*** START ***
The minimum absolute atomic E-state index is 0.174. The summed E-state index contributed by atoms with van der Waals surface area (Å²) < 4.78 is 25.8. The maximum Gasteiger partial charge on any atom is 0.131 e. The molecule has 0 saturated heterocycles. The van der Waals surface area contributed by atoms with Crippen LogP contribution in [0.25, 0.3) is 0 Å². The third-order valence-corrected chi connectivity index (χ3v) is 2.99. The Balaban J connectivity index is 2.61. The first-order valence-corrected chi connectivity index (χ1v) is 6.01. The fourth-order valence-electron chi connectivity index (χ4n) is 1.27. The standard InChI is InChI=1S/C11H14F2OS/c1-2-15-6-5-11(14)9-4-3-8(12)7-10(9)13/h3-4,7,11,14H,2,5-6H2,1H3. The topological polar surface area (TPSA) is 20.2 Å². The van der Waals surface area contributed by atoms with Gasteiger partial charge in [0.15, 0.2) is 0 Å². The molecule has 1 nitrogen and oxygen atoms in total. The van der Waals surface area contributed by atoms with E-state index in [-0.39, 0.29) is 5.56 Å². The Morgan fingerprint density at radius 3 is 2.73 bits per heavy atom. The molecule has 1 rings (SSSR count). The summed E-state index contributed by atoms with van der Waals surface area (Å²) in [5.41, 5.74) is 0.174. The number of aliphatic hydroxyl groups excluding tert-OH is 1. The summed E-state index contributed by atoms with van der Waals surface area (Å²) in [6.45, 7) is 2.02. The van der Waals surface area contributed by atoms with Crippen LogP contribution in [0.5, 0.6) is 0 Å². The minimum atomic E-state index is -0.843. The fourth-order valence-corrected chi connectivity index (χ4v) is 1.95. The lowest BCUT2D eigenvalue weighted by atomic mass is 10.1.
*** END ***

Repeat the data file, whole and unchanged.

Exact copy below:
The minimum absolute atomic E-state index is 0.174. The summed E-state index contributed by atoms with van der Waals surface area (Å²) < 4.78 is 25.8. The maximum Gasteiger partial charge on any atom is 0.131 e. The molecule has 0 saturated heterocycles. The van der Waals surface area contributed by atoms with Crippen LogP contribution in [0.25, 0.3) is 0 Å². The third-order valence-corrected chi connectivity index (χ3v) is 2.99. The Balaban J connectivity index is 2.61. The first-order valence-corrected chi connectivity index (χ1v) is 6.01. The fourth-order valence-electron chi connectivity index (χ4n) is 1.27. The standard InChI is InChI=1S/C11H14F2OS/c1-2-15-6-5-11(14)9-4-3-8(12)7-10(9)13/h3-4,7,11,14H,2,5-6H2,1H3. The topological polar surface area (TPSA) is 20.2 Å². The van der Waals surface area contributed by atoms with Gasteiger partial charge in [0.15, 0.2) is 0 Å². The molecule has 1 nitrogen and oxygen atoms in total. The van der Waals surface area contributed by atoms with E-state index in [-0.39, 0.29) is 5.56 Å². The Morgan fingerprint density at radius 3 is 2.73 bits per heavy atom. The molecule has 1 rings (SSSR count). The summed E-state index contributed by atoms with van der Waals surface area (Å²) in [5.41, 5.74) is 0.174. The number of aliphatic hydroxyl groups excluding tert-OH is 1. The summed E-state index contributed by atoms with van der Waals surface area (Å²) in [6.45, 7) is 2.02. The van der Waals surface area contributed by atoms with Crippen LogP contribution in [0.5, 0.6) is 0 Å². The minimum atomic E-state index is -0.843. The fourth-order valence-corrected chi connectivity index (χ4v) is 1.95. The lowest BCUT2D eigenvalue weighted by atomic mass is 10.1.